MLS will continue to evaluate its playoff format after making substantive changes to the postseason structure over the past few years, according to MLS commissioner Don Garber.
The MLS Board of Governors approved a decision to expand the playoff field from 10 teams to 12 teams this year after the arrival of New York City FC and Orlando City and the contraction of Chivas USA. The decision introduced a second Knockout Round game in each conference.
Those changes followed the adoption of the away goals rule last season, the implementation of two-legged conference finals in 2012 and the introduction of the Knockout Round when the playoff field increased to 10 teams back in 2011. Garber said the league reviews the playoff format after every season and ponders potential alterations moving forward.
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“I’m one that believes we should continue to look at our playoffs to ensure we’re providing the most compelling competition for our fans,” Garber told FOX Soccer by phone this week. “We should not be afraid to make changes just so we can have consistency. I’d rather get it right and then lock it in for a long period of time when we’ve come to that determination.”
This particular postseason included enough drama to justify the expansion of the playoff field. MLS Cup hosts Columbus Crew SC needed extra time to defeat Montréal Impact in the Eastern Conference semifinals, while fellow finalists Portland Timbers survived an 11-round penalty shootout to defeat Sporting Kansas City in the Knockout Round. Both teams also clinched their berths in the final in second-half stoppage time on Sunday.
Those tense affairs — plus FC Dallas’ comeback against Seattle Sounders in the Western Conference semifjnal — punctuated a postseason filled with plenty of upheaval. Garber cited the competitive nature of those matches and the jostling for playoff berths in the final weeks of the regular season as a few of the benefits of the current setup.
“We’ve had a terrific playoff run,” Garber said. “I continue to believe that we have a very competitive format. We had 17 teams in the running just a few weeks before the end of the season. We had some very competitive matches. I really look forward to having Portland and Columbus — with two young coaches and two young owners and a passionate local fan base — meeting in MLS Cup.”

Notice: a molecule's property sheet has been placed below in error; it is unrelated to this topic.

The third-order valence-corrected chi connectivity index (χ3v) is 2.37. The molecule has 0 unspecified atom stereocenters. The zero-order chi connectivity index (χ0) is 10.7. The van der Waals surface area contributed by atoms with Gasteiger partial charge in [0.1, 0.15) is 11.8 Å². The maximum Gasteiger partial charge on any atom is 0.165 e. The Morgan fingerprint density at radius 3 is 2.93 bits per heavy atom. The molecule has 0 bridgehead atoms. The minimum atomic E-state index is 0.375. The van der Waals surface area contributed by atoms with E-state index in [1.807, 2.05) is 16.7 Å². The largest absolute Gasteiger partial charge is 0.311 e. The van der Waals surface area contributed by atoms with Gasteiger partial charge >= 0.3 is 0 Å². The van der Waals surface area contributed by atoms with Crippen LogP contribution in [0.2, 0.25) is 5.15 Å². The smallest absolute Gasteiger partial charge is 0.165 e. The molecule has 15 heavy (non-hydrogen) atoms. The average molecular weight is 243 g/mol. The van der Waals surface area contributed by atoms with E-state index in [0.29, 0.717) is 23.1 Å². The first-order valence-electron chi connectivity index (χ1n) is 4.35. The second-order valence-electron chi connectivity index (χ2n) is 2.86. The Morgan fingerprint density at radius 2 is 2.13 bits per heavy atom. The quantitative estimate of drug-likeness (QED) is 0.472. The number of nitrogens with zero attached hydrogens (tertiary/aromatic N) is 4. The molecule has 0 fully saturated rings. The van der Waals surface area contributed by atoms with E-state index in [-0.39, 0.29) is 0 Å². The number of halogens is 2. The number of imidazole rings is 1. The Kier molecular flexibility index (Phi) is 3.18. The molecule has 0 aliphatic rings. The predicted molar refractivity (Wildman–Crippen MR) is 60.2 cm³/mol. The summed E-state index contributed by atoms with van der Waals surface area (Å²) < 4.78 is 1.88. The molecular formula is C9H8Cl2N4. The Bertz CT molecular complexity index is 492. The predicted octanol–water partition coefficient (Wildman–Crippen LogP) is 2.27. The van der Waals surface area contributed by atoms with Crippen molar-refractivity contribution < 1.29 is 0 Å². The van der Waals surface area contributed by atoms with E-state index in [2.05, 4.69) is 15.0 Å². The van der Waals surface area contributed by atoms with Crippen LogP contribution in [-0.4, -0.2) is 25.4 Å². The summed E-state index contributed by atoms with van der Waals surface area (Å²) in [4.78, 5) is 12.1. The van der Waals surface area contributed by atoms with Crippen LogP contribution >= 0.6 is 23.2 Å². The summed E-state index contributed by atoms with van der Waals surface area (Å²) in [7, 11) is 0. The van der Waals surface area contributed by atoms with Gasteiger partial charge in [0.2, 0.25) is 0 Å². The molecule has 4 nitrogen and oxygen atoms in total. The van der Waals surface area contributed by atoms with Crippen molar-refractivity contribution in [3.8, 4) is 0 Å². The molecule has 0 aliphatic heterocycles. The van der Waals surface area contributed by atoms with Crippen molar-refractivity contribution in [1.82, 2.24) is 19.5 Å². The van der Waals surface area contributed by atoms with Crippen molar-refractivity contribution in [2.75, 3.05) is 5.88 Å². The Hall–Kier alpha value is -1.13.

There are competitive balance issues to contemplate with regular-season powers often struggling in the postseason, though.
Higher-seeded teams have struggled to reach MLS Cup since the league introduced a two-legged conference final format three years ago. Columbus and Portland reached MLS Cup by winning the first leg by two clear goals at home and then securing the necessary result on the road.
Those results reflect the trends established over the past few years (only one higher-seeded team has reached MLS Cup in eight attempts) with an admittedly small sample size. They also raised the question of whether the format provides enough of an advantage based on regular season performance.
At this point, the prospect of further alterations ranks far down the pecking order with MLS Cup ahead at MAPFRE Stadium on Sunday, but Garber said the league plans to review its options after the campaign ends.
“I don’t know whether we’ll make any changes going forward,” Garber said. “It’s certainly not contemplated now [in the buildup to MLS Cup]. But we will look at it in the offseason — as we do every year. We’ll see if there are any decisions that we may need to make to make it even better than it was this year.”